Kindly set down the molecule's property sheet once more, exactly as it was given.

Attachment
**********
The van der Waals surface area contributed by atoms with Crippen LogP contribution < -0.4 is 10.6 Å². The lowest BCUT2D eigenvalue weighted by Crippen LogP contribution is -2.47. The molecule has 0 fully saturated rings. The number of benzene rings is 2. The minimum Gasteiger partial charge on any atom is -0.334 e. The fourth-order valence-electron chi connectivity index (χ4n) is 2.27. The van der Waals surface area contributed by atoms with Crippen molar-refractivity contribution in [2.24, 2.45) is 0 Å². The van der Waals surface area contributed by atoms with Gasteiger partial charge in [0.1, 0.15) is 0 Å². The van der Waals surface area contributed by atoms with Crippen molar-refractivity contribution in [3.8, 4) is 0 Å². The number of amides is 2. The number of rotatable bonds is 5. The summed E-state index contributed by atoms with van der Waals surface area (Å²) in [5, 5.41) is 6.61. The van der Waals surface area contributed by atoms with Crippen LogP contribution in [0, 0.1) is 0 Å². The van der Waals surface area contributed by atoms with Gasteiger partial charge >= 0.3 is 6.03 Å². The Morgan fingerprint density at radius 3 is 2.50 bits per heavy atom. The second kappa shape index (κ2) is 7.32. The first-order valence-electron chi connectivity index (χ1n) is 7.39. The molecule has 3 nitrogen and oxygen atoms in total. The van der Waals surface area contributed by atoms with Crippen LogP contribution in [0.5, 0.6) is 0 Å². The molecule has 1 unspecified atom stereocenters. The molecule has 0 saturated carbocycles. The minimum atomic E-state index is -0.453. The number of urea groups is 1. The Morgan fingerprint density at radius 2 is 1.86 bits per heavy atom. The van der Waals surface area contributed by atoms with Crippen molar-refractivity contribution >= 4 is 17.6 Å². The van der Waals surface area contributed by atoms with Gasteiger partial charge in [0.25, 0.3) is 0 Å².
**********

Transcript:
The van der Waals surface area contributed by atoms with Crippen LogP contribution < -0.4 is 10.6 Å². The lowest BCUT2D eigenvalue weighted by Crippen LogP contribution is -2.47. The molecule has 0 fully saturated rings. The number of benzene rings is 2. The minimum Gasteiger partial charge on any atom is -0.334 e. The fourth-order valence-electron chi connectivity index (χ4n) is 2.27. The van der Waals surface area contributed by atoms with Crippen molar-refractivity contribution in [2.24, 2.45) is 0 Å². The van der Waals surface area contributed by atoms with Gasteiger partial charge in [0.1, 0.15) is 0 Å². The van der Waals surface area contributed by atoms with Crippen molar-refractivity contribution in [3.8, 4) is 0 Å². The number of amides is 2. The number of rotatable bonds is 5. The summed E-state index contributed by atoms with van der Waals surface area (Å²) in [5, 5.41) is 6.61. The van der Waals surface area contributed by atoms with Crippen LogP contribution in [0, 0.1) is 0 Å². The van der Waals surface area contributed by atoms with Gasteiger partial charge >= 0.3 is 6.03 Å². The Morgan fingerprint density at radius 3 is 2.50 bits per heavy atom. The second kappa shape index (κ2) is 7.32. The first-order valence-electron chi connectivity index (χ1n) is 7.39. The molecule has 3 nitrogen and oxygen atoms in total. The van der Waals surface area contributed by atoms with Crippen LogP contribution in [0.5, 0.6) is 0 Å². The molecule has 1 unspecified atom stereocenters. The molecule has 0 saturated carbocycles. The minimum atomic E-state index is -0.453. The number of urea groups is 1. The Morgan fingerprint density at radius 2 is 1.86 bits per heavy atom. The van der Waals surface area contributed by atoms with Crippen molar-refractivity contribution >= 4 is 17.6 Å². The van der Waals surface area contributed by atoms with Gasteiger partial charge in [0.25, 0.3) is 0 Å².